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July 17, 2008

Dried peppers (Recipe: shrimp with romesco sauce)

Norapeppers

Imagine Laurel without Hardy, Wallace without Gromit, Carrie Bradshaw without Manolo Blahnik.

Unthinkable.

Burgers without buns? Mac without cheese?

Absolutely not.

The Perfect Pantry without dried chile peppers?

Never!

In fact, at this very moment, I have five -- no, six -- uh, seven varieties of dried chiles on hand, not including the peppers in the photo, which went into the recipe below. I've got habañero and the tiny piquin (pronounced pay KEEN), for pure fire. Ancho (smoked poblanos), chipotles (smoked jalapeños) and guajillo, not too hot, for smoky richness. Mulato, dark brown, sweet and a bit fruity, medium hot. Sanaam, small and red, used in Indian cooking (I'm just starting to experiment with these). And, of course, New Mexico red chiles, medium hot and all-purpose.

Chile peppers, native to Central and South America and the Caribbean, are an excellent source of Vitamins A and C. The kick comes from capsaicin, a chemical found in the seeds, ribs and skin. Capsaicin stimulates digestion and circulation, which helps the body perspire and cool. It also "tickles" the taste buds, which explains its popularity in almost every culinary tradition.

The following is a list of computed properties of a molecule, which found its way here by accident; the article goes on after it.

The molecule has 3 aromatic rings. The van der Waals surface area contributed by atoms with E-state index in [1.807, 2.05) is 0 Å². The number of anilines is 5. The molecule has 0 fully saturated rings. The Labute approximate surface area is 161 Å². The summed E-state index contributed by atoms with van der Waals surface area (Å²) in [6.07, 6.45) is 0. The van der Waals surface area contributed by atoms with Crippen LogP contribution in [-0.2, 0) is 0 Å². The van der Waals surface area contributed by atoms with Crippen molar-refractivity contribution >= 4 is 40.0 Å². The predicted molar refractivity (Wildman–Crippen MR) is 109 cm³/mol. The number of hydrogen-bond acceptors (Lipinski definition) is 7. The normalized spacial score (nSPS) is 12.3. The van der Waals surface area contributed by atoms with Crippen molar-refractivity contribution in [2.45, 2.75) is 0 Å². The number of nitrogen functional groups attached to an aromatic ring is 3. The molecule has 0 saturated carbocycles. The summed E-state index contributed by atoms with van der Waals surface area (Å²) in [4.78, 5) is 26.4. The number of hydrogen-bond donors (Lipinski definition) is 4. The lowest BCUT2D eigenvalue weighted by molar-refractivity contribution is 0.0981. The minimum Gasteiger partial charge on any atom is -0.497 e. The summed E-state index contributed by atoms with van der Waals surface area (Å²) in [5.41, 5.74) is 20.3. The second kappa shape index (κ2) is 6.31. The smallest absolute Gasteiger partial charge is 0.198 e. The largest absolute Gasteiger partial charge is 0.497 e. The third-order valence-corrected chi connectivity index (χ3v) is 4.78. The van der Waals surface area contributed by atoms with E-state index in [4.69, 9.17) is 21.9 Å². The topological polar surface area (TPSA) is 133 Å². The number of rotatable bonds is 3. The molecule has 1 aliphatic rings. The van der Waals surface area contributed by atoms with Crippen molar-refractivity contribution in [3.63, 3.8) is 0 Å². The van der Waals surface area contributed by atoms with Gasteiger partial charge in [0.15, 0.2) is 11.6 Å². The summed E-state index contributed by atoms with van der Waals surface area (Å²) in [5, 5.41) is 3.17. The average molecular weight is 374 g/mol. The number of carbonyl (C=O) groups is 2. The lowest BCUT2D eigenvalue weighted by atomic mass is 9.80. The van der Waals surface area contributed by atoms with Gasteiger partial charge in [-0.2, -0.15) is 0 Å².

Dried chiles are not merely peppers left out on the counter too long; they have their own taste, usually more rich and concentrated than fresh chiles. The heat in the pepper also concentrates as it dries. And the general rule applies: the smaller the pepper, the hotter it is.

When working with peppers, wear rubber gloves or coat your hands with vegetable oil. To tone down the heat of a pepper, cut it open and remove the seeds and the white ribs. Then, wash your hands carefully, and don't rub your eyes. (Do this once, and believe me, you'll never do it again.)

Dried chiles will keep almost indefinitely in the pantry. Store them in a dark, dust-free place. If you're drying your own, make sure they are totally and absolutely dry before you store them, or you will create a happy environment for mold. I usually keep mine in glass jars, so I can see what's what.